This community research opportunity provided me with the cultural exposure that I have been longing to experience since becoming a social worker.  I was able to learn about cultural practices, see cultural dress, taste cultural food, and attend various places of worship. It felt like a truly tangible experience; one that I was able to visually see and feel through involvement and participation in cultural practices and community events. It was comparable to the experience of going on vacation and being accepted into a culture and invited into a family’s home for dinner, where inevitable sharing and learning happen in a reciprocal manner. An open and mutually respected learning opportunity that someone can hope to attain during community work with a culture that is vastly different from their own. I felt entrusted with the type of knowledge that results from hearing very personal stories about family life and how people come together to support a sense of community. I learned how the South-Asian cultural experience of older immigrants could be in direct contrast to that of ‘mainstream’ Canadian society. This was demonstrated by the tension that I could hear within stories that spoke of different notions of family, community, and everyday life/living. These differences I learned, could lead to the experience of social isolation, loneliness, abuse, and intergenerational conflicts amongst family members.

Being new to the field of community research, I had my own assumptions about what working in a research environment might look like.  One of those assumptions was that research results could be thought of as being largely disconnected from ‘practice’ or practical issues. This assumption could not be further from the truth in this project.   The outcomes from this research were easily connected to practice as they provided an in-depth understanding of cultural groups that are very different from North American culture, and helped inform ethno specific programs and services in the community. I was left with an appreciation of the importance of maintaining a strong sense of cultural connection while aging in Canadian society. The older adults that we encountered during this project consistently expressed connection to culture and community as an indicator of their overall quality of life. This was demonstrated in a theatrical skit that was performed at a community event by older adults who had participated in this research project. These older adults incorporated a major theme that was an outcome of the research project into their performance. It was a powerful grassroots demonstration of the community further communicating the issues that are impacting their community.

10984144_919803848080703_1378109687807919226_nNow that the project has come to completion, I am left feeling extremely grateful for this community research experience. Grateful to the staff at the Sheridan Centre for Elder Research for accepting me as a member of their team, and grateful to the South-Asian community that I engaged with during this memorable project. This experience has renewed my passion for community social work, and sparked a new passion in community research that I will bring forward with me as I continue in my career with older adults.

Arthritis Month

photo6825“Whoever we are, wherever we live, arthritis has changed the life of someone we know, someone we care about – whether we realize it or not.”
~ Janet Yale, president and CEO of The Arthritis Society

To herald in September’s Arthritis Awareness campaign The Arthritis Society (TAS) introduced the Voices of Arthritis video series where five well-known Canadians share their personal journeys living with arthritis.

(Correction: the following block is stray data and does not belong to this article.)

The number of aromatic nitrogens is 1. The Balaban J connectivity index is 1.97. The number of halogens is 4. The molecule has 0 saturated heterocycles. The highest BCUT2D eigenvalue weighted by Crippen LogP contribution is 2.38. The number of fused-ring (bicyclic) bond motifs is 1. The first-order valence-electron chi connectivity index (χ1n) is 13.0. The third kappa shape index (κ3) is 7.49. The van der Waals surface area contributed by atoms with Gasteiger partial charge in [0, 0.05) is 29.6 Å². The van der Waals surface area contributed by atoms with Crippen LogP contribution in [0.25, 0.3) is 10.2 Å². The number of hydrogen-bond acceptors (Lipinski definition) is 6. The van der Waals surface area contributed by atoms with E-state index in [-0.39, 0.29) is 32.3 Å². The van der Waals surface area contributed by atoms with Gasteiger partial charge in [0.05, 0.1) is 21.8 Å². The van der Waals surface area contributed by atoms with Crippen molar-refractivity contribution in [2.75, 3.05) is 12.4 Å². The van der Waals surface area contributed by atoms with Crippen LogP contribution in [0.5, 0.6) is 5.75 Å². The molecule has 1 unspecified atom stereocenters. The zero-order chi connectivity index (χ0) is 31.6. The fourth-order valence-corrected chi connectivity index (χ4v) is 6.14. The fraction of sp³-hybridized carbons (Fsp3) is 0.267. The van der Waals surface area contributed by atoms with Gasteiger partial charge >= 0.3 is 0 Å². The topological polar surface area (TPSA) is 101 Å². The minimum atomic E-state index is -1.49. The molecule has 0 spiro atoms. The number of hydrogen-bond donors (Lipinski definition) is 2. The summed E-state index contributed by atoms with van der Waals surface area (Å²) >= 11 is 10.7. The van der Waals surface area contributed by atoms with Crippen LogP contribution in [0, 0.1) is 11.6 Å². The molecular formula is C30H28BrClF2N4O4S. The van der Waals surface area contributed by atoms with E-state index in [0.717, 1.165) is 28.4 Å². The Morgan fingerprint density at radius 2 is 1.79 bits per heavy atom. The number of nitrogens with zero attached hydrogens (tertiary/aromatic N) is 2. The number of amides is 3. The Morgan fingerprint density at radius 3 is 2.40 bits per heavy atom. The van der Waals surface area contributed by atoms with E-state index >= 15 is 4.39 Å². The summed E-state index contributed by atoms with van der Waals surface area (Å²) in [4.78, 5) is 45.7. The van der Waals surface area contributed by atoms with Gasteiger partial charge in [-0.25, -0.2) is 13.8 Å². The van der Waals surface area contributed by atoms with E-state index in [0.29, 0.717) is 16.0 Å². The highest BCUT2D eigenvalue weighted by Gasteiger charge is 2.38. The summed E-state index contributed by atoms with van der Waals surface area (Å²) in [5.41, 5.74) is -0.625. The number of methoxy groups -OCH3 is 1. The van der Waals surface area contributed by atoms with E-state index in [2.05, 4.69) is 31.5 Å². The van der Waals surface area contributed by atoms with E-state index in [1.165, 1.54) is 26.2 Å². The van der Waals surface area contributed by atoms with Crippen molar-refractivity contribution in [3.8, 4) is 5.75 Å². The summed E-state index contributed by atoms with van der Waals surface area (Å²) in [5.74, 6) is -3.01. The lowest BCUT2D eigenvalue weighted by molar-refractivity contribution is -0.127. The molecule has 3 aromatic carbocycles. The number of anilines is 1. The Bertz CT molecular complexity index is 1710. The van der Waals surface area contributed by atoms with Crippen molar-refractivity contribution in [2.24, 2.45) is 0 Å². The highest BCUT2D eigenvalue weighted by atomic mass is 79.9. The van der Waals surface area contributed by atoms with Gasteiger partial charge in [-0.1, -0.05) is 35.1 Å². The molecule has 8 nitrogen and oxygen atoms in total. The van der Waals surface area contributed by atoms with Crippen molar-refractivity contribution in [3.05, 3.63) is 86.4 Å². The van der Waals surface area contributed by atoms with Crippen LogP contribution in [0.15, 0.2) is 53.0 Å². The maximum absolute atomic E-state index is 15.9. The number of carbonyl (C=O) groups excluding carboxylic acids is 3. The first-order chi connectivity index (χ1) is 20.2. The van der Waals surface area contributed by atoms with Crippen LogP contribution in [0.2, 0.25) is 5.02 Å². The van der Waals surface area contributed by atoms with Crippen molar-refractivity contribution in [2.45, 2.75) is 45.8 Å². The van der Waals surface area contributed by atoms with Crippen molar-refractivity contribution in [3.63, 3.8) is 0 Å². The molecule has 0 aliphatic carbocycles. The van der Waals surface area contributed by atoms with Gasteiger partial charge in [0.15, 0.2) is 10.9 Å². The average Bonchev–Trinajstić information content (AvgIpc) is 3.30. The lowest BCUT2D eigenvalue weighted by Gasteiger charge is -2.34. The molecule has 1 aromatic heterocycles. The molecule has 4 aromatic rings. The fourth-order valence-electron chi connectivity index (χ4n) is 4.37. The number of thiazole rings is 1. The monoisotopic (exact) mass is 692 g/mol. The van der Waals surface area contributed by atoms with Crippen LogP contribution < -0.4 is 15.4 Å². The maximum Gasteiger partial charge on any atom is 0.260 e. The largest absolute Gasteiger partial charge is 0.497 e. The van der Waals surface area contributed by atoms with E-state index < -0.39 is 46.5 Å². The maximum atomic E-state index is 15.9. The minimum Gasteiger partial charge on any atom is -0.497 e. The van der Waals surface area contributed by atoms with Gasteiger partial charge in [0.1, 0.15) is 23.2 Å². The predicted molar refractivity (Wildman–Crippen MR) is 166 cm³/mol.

Lloyd Robertson, age 80, talks about how his journey with arthritis began, ‘about 35 years ago with the fingers, then to the back, then to the knees’. He discusses his commitment to ‘manage it’ and ‘continue on with life as normally as possible’ despite how it gets ‘tougher with time’. He explains that Arthritis research is critical in finding a cure and finding new ways to deal with the symptoms.

This month, the Canadian Arthritis Patient Alliance (CAPA) revealed an Arthritis Patient Charter stating the ‘rights and responsibilities that arthritis patients should expect in their care’. According to CAPA, the charter was created because ‘the landscape of arthritis and healthcare continue to change and evolve, and to reflect those changes we wish to provide patients and the community with a tool that states the rights and responsibilities of arthritis patients today’.

Many new technologies have the potential to improve the lives of those living with the painful symptoms of arthritis. Researchers at Loughborough University in the UK have ‘developed a computer software concept that will enable clinicians with no experience in Computer Aided Design (CAD) to design and make custom-made 3D printed wrist splints for rheumatoid arthritis sufferers’. The splints are made more comfortable by scanning the patient’s arm for a personalized fit and have the potential to be less expensive than traditional splints.

3D printers may have the potential to radically change the lives of those suffering from the most common form of arthritis, osteoarthritis. Researchers at the Center for Cellular and Molecular Engineering at the University of Pittsburgh School of Medicine are studying 3D cartilage printing technology by printing ‘the cartilage stem cells directly into a patient, where needed, using a catheter.’ Lead researcher Dr. Tuan expresses his hope that ‘the methods we’re developing will really make a difference, both in the study of the disease and, ultimately, in treatments for people with cartilage degeneration or joint injuries’.

It is heartening to see so many new and innovative technologies to support individuals with arthritis.